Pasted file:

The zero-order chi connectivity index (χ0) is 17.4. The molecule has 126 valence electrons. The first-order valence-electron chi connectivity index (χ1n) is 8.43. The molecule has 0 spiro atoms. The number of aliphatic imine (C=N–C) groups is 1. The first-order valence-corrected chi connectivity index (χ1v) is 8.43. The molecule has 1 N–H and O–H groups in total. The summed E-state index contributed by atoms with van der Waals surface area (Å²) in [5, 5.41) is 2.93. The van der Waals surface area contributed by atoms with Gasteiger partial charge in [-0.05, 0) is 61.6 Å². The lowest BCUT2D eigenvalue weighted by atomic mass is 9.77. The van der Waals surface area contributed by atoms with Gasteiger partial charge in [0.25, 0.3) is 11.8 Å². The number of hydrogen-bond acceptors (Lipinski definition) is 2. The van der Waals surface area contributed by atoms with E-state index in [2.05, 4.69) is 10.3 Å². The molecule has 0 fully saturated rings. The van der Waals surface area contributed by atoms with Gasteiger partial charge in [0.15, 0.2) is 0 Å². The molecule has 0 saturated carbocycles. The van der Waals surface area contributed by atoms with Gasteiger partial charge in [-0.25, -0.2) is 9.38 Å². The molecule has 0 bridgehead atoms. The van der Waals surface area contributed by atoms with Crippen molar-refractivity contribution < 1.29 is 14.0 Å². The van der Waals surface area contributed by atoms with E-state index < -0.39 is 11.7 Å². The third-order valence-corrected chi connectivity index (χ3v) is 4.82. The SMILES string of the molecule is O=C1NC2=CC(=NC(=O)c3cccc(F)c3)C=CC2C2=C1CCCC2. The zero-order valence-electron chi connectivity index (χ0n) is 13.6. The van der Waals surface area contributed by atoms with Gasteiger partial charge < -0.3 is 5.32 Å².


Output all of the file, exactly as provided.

The zero-order chi connectivity index (χ0) is 17.4. The molecule has 126 valence electrons. The first-order valence-electron chi connectivity index (χ1n) is 8.43. The molecule has 0 spiro atoms. The number of aliphatic imine (C=N–C) groups is 1. The first-order valence-corrected chi connectivity index (χ1v) is 8.43. The molecule has 1 N–H and O–H groups in total. The summed E-state index contributed by atoms with van der Waals surface area (Å²) in [5, 5.41) is 2.93. The van der Waals surface area contributed by atoms with Gasteiger partial charge in [-0.05, 0) is 61.6 Å². The lowest BCUT2D eigenvalue weighted by atomic mass is 9.77. The van der Waals surface area contributed by atoms with Gasteiger partial charge in [0.25, 0.3) is 11.8 Å². The number of hydrogen-bond acceptors (Lipinski definition) is 2. The van der Waals surface area contributed by atoms with E-state index in [2.05, 4.69) is 10.3 Å². The molecule has 0 fully saturated rings. The van der Waals surface area contributed by atoms with Gasteiger partial charge in [0.15, 0.2) is 0 Å². The molecule has 0 saturated carbocycles. The van der Waals surface area contributed by atoms with Gasteiger partial charge in [-0.25, -0.2) is 9.38 Å². The molecule has 0 bridgehead atoms. The van der Waals surface area contributed by atoms with Crippen molar-refractivity contribution < 1.29 is 14.0 Å². The van der Waals surface area contributed by atoms with E-state index < -0.39 is 11.7 Å². The third-order valence-corrected chi connectivity index (χ3v) is 4.82. The SMILES string of the molecule is O=C1NC2=CC(=NC(=O)c3cccc(F)c3)C=CC2C2=C1CCCC2. The zero-order valence-electron chi connectivity index (χ0n) is 13.6. The van der Waals surface area contributed by atoms with Gasteiger partial charge < -0.3 is 5.32 Å².